Along with his talent and intensity for science, Manuel brings with him a delightful sense of humor and fun. I knew when we first met in February that Manuel didn't fit my perception of a scientist. Like fresh snow in the evening sunlight, he simply sparkles. He mixes fun into everything that he does. There is a different feel to science and the work that he does. Manuel is creative and artistic. This creativity is evidenced in everything that he does. His photographs of the Summit station are breathe-taking. He has an enormous collection of music on his computer, and spends the evening entertaining us with his musical selections. Manuel is quick and witty with jokes in both English and his native Swiss German. Even though there is much to be done here, Manuel never misses a chance to have fun. For instance, a couple of days ago, when the wind returned to Summit, Manuel and I were busy working on our computers in the lab. All of a sudden Manuel spun around in his chair and announced we were going out to fly his kite. This kite is more like a sail or a parachute. We took it out to the fresh and open snow and let it pull us along on our skiis for a few hours. It was a wonderful chance to get away and forget the work for a while, returning refreshed and ready to go back to the more focused tasks that waited while we had fun.
Manuel's creativity is also found in his work. For example, all of Manuel's instruments for his research are of his design. He can constantly be found building or tinkering with some instrument. He builds new instruments whenever we need one. We have been interested in how much H2O2 the fog that is deposited at night contains, so for this experiment, Manuel designed a simple but elegant, fog catcher made of Teflon ropes strung at several heights above the snow. First Manuel sees a question in need of an answer. then not long afterwards a vision of how to answer it emerges and soon thereafter, an instrument is created.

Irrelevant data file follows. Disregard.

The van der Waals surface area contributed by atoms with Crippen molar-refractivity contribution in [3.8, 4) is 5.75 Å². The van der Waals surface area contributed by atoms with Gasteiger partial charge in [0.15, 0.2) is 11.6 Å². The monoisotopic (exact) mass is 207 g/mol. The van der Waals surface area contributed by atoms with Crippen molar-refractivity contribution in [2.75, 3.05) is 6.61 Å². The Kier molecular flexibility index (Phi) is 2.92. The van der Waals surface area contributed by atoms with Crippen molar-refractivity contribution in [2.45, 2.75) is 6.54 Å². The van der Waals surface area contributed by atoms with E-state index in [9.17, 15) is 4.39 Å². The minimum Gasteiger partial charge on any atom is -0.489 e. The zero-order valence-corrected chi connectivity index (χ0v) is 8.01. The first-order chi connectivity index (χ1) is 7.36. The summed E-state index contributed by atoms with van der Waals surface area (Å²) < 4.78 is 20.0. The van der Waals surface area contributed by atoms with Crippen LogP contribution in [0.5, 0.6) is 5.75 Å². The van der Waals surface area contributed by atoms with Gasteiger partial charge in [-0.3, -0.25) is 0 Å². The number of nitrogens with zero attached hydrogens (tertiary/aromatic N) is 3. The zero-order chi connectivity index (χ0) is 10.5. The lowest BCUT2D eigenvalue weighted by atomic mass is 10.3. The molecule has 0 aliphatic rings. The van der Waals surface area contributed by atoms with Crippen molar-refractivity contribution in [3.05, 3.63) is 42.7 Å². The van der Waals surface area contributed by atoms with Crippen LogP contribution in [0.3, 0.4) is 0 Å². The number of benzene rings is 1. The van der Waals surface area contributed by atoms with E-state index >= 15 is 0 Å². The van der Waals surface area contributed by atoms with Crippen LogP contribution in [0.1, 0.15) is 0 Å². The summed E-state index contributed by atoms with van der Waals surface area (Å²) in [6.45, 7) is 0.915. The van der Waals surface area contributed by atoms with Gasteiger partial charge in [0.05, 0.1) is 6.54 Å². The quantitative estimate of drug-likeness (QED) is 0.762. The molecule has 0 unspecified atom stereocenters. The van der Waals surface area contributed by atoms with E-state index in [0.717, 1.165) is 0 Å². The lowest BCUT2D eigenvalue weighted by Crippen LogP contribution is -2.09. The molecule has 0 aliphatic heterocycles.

Although these last years have been very full with trips and travel to the Polar regions, Manuel enjoys hiking in his free time. Earlier this summer, his mother joined him for a multi day hike in the Arizona wilderness. Manuel hopes to return to his native Switzerland in the next few years where he can ski and hike in the Alps. For now he is bringing sparkle and creativity to the research at Summit as I am sure he does everywhere he goes.
update on the fog catcher 8/12/01
Today we analyzed our first samples from the fog catcher. The fog catcher is a series of three Teflon ropes strung between two bamboo poles. They are strung at three heights to see if there is a variation in the concentration of H2O2 in the fog at different elevations above the snow. Our initial analysis showed that the concentration of H2O2 varies with height! This piece of data should mesh nicely with Markus' gradient studies.